Assessing the Economic Feasibility of Growing Specialized Apple Cultivars for Sale to Commercial Hard Cider Producers

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This publication describes a set of associated budget spreadsheets that utilize a systematic means to assess the feasibility of growing specialty apple cultivars for sale to commercial hard cider producers. 

Hard cider is a growing part of the alcoholic beverage industry. It is made by fermenting apple juice with yeast and typically has an alcohol content between 5 and 10 percent by volume. To make a premium hard apple cider product, commercial cider operations, called “cideries,” want apple cultivars with high tannin, high acid, and/or high sugar content. Few apple cultivars satisfy all of these characteristics, so cider makers often blend multiple cultivars to achieve a desired flavor profile. 

Some apple cultivars commonly grown in commercial orchards, such as Albemarle Pippin, Winesap, and Granny Smith, can be used to make hard cider — often as part of a blend. However, many cideries are also seeking specialized apple cultivars with high tannin content or other characteristics that make them unfit for most other market destinations.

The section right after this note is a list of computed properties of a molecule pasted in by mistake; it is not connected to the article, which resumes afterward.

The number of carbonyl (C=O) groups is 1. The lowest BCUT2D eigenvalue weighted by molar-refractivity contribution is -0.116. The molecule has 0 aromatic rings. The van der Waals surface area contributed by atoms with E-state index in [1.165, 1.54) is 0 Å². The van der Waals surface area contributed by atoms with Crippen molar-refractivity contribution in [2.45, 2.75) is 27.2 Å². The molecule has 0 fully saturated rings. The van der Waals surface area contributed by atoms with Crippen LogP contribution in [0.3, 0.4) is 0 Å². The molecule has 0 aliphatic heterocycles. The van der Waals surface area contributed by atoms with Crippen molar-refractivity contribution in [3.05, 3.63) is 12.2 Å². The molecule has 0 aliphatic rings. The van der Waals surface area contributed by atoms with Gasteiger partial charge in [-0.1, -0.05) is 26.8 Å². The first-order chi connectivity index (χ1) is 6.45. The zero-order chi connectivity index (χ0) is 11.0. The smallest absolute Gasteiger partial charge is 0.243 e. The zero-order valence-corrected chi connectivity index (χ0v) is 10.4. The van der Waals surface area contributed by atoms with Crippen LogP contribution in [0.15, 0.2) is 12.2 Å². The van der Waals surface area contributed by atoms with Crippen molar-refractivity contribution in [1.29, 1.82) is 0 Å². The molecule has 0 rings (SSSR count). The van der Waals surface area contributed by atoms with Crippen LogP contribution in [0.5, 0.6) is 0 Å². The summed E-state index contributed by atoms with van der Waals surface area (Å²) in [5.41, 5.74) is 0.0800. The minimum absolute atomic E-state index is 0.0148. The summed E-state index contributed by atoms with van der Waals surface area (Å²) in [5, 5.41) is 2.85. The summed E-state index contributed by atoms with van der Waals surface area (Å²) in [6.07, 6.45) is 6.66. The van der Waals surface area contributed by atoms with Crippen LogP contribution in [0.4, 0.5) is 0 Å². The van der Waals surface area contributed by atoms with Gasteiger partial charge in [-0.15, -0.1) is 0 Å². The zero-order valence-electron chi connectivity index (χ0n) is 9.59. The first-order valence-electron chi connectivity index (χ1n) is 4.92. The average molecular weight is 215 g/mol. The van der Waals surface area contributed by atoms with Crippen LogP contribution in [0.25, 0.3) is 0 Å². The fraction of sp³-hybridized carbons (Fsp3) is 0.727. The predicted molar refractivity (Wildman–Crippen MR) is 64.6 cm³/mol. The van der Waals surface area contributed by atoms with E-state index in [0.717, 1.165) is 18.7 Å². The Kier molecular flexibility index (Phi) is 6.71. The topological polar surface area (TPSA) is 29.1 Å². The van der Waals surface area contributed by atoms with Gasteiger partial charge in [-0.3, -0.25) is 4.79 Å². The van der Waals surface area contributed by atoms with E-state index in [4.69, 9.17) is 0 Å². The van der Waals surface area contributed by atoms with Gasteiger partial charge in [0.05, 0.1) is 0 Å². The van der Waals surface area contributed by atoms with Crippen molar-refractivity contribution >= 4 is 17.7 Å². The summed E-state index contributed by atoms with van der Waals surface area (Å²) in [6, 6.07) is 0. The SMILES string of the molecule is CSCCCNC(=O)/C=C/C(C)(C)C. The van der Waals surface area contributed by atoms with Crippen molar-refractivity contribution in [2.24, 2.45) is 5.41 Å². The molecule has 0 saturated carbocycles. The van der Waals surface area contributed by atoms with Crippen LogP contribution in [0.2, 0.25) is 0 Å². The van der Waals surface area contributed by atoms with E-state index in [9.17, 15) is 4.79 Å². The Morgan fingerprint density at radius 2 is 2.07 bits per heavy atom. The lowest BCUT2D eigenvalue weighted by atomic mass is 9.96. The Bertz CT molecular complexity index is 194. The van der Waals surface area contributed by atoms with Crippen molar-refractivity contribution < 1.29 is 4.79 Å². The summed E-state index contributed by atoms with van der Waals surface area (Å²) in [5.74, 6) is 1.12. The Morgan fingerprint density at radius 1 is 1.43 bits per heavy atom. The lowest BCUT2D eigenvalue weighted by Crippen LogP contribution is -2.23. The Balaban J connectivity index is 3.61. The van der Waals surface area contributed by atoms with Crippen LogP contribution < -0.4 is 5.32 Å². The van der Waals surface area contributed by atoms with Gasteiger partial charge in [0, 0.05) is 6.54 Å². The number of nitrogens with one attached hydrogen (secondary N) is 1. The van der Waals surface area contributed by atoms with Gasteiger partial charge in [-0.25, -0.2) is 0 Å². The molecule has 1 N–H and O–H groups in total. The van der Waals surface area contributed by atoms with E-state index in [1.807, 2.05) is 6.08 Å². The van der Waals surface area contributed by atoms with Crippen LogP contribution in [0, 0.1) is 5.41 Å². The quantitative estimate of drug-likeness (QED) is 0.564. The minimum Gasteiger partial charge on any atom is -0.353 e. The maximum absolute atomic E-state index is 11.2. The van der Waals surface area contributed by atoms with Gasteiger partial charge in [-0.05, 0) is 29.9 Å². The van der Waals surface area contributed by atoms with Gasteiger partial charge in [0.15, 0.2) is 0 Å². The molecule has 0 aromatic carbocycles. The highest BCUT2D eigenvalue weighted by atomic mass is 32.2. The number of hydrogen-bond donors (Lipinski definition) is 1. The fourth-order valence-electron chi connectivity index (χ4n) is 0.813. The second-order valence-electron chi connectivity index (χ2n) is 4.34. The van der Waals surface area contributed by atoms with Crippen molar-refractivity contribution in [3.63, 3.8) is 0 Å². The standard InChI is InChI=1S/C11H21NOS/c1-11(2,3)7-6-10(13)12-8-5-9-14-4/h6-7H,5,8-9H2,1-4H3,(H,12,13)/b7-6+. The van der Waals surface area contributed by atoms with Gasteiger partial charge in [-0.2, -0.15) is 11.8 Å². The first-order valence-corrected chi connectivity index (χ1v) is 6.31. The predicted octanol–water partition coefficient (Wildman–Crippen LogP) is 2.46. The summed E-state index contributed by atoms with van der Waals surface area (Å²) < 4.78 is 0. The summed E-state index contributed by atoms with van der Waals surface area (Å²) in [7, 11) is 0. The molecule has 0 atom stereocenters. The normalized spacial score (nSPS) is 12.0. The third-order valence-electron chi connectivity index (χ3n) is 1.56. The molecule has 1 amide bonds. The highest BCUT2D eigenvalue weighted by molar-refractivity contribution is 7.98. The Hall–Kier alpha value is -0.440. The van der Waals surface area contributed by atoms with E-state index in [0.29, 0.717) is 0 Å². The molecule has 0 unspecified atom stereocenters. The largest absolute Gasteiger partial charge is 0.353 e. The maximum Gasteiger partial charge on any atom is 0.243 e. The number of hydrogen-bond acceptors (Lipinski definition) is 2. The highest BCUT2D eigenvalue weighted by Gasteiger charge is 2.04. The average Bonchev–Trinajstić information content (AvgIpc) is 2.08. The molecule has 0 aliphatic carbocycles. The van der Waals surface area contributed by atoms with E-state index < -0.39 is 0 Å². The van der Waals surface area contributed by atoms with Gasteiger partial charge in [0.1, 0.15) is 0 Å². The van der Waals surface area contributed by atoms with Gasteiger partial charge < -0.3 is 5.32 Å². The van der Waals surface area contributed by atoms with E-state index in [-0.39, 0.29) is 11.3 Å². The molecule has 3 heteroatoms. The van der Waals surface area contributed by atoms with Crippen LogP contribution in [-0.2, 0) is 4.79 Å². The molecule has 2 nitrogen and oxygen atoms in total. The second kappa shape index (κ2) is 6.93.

We have created two budgetary decision aids to assist growers in determining the feasibility of growing apples for hard cider production. A partial budget for growing multipurpose apples (defined as apple cultivars that potentially have multiple market destinations, e.g., hard cider, fresh market, or processing) and an enterprise budget for planting and growing hard cider apples were developed to help growers analyze the revenues, expenses, and risks associated with producing  special apple cultivars for sale to cideries. Both budgetary decision aids were created using Excel spreadsheets and are readily available as a free download with a built-in user’s manual.

To estimate the costs of production for growing hard cider apples in Virginia, we surveyed growers, considered our colleagues’ and our own professional experience, and conducted a thorough literature review. The partial and enterprise budget models provide insight into the potential profitability of growing hard cider apples.

Additionally, both sets of budget worksheets are completely customizable so that specific details about your operation can be input. For example, the tree density per acre, orchard size, spray and fertilizer costs, potential yields, and estimated price per bushel can be input into the budget worksheets. This flexibility allows these budget models to provide information for specific sites, operators, and cultivars.

Jarrad Farris
Greg Peck
Gordon Groover
Virginia Cooperative Extension